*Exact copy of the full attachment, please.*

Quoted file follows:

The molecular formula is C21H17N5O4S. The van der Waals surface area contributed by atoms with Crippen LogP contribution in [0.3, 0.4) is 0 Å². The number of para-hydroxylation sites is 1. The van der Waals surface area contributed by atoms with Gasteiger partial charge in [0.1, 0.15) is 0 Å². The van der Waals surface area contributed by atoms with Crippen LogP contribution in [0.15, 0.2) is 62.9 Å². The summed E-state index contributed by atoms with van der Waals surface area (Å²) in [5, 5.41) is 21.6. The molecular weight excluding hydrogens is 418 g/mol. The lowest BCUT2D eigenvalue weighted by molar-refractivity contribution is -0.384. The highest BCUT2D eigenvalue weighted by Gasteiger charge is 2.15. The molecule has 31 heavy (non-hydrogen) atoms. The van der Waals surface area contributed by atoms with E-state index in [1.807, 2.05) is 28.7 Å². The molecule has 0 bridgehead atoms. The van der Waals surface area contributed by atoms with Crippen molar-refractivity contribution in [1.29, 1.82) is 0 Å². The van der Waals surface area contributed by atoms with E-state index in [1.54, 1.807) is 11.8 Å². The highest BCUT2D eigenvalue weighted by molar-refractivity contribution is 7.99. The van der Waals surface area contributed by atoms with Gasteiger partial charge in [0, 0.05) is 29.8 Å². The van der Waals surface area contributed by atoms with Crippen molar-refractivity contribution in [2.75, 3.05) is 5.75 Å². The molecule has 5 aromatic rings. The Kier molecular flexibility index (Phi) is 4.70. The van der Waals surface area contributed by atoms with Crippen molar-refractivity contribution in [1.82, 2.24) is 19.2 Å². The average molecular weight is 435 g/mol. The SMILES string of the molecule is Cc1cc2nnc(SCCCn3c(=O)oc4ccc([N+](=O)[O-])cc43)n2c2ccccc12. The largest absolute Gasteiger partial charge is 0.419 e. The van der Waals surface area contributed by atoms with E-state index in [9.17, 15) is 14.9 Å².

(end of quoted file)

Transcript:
The molecular formula is C21H17N5O4S. The van der Waals surface area contributed by atoms with Crippen LogP contribution in [0.3, 0.4) is 0 Å². The number of para-hydroxylation sites is 1. The van der Waals surface area contributed by atoms with Gasteiger partial charge in [0.1, 0.15) is 0 Å². The van der Waals surface area contributed by atoms with Crippen LogP contribution in [0.15, 0.2) is 62.9 Å². The summed E-state index contributed by atoms with van der Waals surface area (Å²) in [5, 5.41) is 21.6. The molecular weight excluding hydrogens is 418 g/mol. The lowest BCUT2D eigenvalue weighted by molar-refractivity contribution is -0.384. The highest BCUT2D eigenvalue weighted by Gasteiger charge is 2.15. The molecule has 31 heavy (non-hydrogen) atoms. The van der Waals surface area contributed by atoms with E-state index in [1.807, 2.05) is 28.7 Å². The molecule has 0 bridgehead atoms. The van der Waals surface area contributed by atoms with Crippen molar-refractivity contribution in [1.29, 1.82) is 0 Å². The van der Waals surface area contributed by atoms with E-state index in [1.54, 1.807) is 11.8 Å². The highest BCUT2D eigenvalue weighted by molar-refractivity contribution is 7.99. The van der Waals surface area contributed by atoms with Gasteiger partial charge in [0, 0.05) is 29.8 Å². The van der Waals surface area contributed by atoms with Crippen molar-refractivity contribution in [2.75, 3.05) is 5.75 Å². The molecule has 5 aromatic rings. The Kier molecular flexibility index (Phi) is 4.70. The van der Waals surface area contributed by atoms with Crippen molar-refractivity contribution in [1.82, 2.24) is 19.2 Å². The average molecular weight is 435 g/mol. The SMILES string of the molecule is Cc1cc2nnc(SCCCn3c(=O)oc4ccc([N+](=O)[O-])cc43)n2c2ccccc12. The largest absolute Gasteiger partial charge is 0.419 e. The van der Waals surface area contributed by atoms with E-state index in [9.17, 15) is 14.9 Å².